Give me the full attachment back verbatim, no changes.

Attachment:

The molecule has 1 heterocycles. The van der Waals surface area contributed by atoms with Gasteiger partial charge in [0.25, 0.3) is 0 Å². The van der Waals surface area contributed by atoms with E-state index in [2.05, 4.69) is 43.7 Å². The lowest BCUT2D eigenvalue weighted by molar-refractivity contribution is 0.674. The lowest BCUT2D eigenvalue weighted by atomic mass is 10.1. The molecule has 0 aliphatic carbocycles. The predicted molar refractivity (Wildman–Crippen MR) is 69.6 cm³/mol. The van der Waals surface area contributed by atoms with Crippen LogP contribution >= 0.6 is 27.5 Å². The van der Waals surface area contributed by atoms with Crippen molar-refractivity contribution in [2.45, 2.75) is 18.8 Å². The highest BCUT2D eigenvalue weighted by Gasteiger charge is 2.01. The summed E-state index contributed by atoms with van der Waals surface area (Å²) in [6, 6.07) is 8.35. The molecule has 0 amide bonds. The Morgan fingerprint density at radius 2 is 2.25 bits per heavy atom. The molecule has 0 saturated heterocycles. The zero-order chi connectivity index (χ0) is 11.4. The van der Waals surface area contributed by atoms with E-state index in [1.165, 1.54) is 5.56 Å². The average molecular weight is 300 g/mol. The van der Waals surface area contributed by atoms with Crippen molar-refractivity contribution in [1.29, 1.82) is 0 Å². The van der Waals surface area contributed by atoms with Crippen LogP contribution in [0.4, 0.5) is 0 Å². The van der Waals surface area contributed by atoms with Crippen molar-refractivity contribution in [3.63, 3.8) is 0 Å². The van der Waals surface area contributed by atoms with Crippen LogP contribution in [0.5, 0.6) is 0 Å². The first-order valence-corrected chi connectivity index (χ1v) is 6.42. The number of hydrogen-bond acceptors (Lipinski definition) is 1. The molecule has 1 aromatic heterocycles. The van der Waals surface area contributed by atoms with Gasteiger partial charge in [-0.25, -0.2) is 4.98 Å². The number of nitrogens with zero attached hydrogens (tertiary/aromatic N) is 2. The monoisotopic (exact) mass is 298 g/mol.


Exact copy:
The molecule has 1 heterocycles. The van der Waals surface area contributed by atoms with Gasteiger partial charge in [0.25, 0.3) is 0 Å². The van der Waals surface area contributed by atoms with E-state index in [2.05, 4.69) is 43.7 Å². The lowest BCUT2D eigenvalue weighted by molar-refractivity contribution is 0.674. The lowest BCUT2D eigenvalue weighted by atomic mass is 10.1. The molecule has 0 aliphatic carbocycles. The predicted molar refractivity (Wildman–Crippen MR) is 69.6 cm³/mol. The van der Waals surface area contributed by atoms with Crippen LogP contribution >= 0.6 is 27.5 Å². The van der Waals surface area contributed by atoms with Crippen molar-refractivity contribution in [2.45, 2.75) is 18.8 Å². The highest BCUT2D eigenvalue weighted by Gasteiger charge is 2.01. The summed E-state index contributed by atoms with van der Waals surface area (Å²) in [6, 6.07) is 8.35. The molecule has 0 amide bonds. The Morgan fingerprint density at radius 2 is 2.25 bits per heavy atom. The molecule has 0 saturated heterocycles. The zero-order chi connectivity index (χ0) is 11.4. The van der Waals surface area contributed by atoms with E-state index in [1.165, 1.54) is 5.56 Å². The average molecular weight is 300 g/mol. The van der Waals surface area contributed by atoms with Crippen molar-refractivity contribution in [1.29, 1.82) is 0 Å². The van der Waals surface area contributed by atoms with Crippen LogP contribution in [0.4, 0.5) is 0 Å². The van der Waals surface area contributed by atoms with Crippen molar-refractivity contribution in [3.63, 3.8) is 0 Å². The van der Waals surface area contributed by atoms with Crippen LogP contribution in [0.5, 0.6) is 0 Å². The first-order valence-corrected chi connectivity index (χ1v) is 6.42. The number of hydrogen-bond acceptors (Lipinski definition) is 1. The molecule has 1 aromatic heterocycles. The van der Waals surface area contributed by atoms with Gasteiger partial charge in [-0.25, -0.2) is 4.98 Å². The number of nitrogens with zero attached hydrogens (tertiary/aromatic N) is 2. The monoisotopic (exact) mass is 298 g/mol.